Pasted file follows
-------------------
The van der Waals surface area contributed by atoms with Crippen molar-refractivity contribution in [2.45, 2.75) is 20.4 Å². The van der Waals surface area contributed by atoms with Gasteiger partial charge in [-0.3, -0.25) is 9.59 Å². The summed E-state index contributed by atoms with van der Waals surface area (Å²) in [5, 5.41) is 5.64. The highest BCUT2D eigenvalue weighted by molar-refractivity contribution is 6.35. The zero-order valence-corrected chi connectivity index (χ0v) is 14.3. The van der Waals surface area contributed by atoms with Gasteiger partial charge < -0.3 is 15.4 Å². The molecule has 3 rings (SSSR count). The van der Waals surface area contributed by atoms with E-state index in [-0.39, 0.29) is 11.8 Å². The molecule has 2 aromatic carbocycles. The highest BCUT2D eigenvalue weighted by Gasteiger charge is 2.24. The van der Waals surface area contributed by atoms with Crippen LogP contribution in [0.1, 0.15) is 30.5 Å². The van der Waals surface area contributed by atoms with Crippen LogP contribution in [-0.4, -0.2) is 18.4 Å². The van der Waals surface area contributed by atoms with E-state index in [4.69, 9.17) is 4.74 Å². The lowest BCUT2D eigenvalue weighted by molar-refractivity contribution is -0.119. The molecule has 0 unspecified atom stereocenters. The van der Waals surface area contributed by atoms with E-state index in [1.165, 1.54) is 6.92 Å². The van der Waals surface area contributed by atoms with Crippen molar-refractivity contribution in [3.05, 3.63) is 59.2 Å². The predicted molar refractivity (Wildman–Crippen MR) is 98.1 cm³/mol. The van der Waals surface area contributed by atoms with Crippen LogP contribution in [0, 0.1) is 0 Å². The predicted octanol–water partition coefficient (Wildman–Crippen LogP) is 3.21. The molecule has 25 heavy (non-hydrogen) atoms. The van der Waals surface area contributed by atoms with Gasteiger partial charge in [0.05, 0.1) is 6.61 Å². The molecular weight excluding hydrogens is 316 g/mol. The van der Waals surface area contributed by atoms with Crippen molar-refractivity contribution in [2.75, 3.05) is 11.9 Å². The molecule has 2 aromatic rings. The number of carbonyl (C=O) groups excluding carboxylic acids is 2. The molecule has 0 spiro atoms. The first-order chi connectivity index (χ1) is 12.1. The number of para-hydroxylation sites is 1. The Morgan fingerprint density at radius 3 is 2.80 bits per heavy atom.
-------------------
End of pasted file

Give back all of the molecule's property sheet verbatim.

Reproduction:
The van der Waals surface area contributed by atoms with Crippen molar-refractivity contribution in [2.45, 2.75) is 20.4 Å². The van der Waals surface area contributed by atoms with Gasteiger partial charge in [-0.3, -0.25) is 9.59 Å². The summed E-state index contributed by atoms with van der Waals surface area (Å²) in [5, 5.41) is 5.64. The highest BCUT2D eigenvalue weighted by molar-refractivity contribution is 6.35. The zero-order valence-corrected chi connectivity index (χ0v) is 14.3. The van der Waals surface area contributed by atoms with Gasteiger partial charge < -0.3 is 15.4 Å². The molecule has 3 rings (SSSR count). The van der Waals surface area contributed by atoms with E-state index in [-0.39, 0.29) is 11.8 Å². The molecule has 2 aromatic carbocycles. The highest BCUT2D eigenvalue weighted by Gasteiger charge is 2.24. The van der Waals surface area contributed by atoms with Crippen LogP contribution in [0.1, 0.15) is 30.5 Å². The van der Waals surface area contributed by atoms with Crippen LogP contribution in [-0.4, -0.2) is 18.4 Å². The van der Waals surface area contributed by atoms with E-state index in [4.69, 9.17) is 4.74 Å². The lowest BCUT2D eigenvalue weighted by molar-refractivity contribution is -0.119. The molecule has 0 unspecified atom stereocenters. The van der Waals surface area contributed by atoms with E-state index in [1.165, 1.54) is 6.92 Å². The van der Waals surface area contributed by atoms with Crippen molar-refractivity contribution in [3.05, 3.63) is 59.2 Å². The predicted molar refractivity (Wildman–Crippen MR) is 98.1 cm³/mol. The van der Waals surface area contributed by atoms with Crippen LogP contribution in [0, 0.1) is 0 Å². The predicted octanol–water partition coefficient (Wildman–Crippen LogP) is 3.21. The molecule has 25 heavy (non-hydrogen) atoms. The van der Waals surface area contributed by atoms with Gasteiger partial charge in [0.05, 0.1) is 6.61 Å². The molecular weight excluding hydrogens is 316 g/mol. The van der Waals surface area contributed by atoms with Crippen molar-refractivity contribution in [2.75, 3.05) is 11.9 Å². The molecule has 2 aromatic rings. The number of carbonyl (C=O) groups excluding carboxylic acids is 2. The molecule has 0 spiro atoms. The first-order chi connectivity index (χ1) is 12.1. The number of para-hydroxylation sites is 1. The Morgan fingerprint density at radius 3 is 2.80 bits per heavy atom.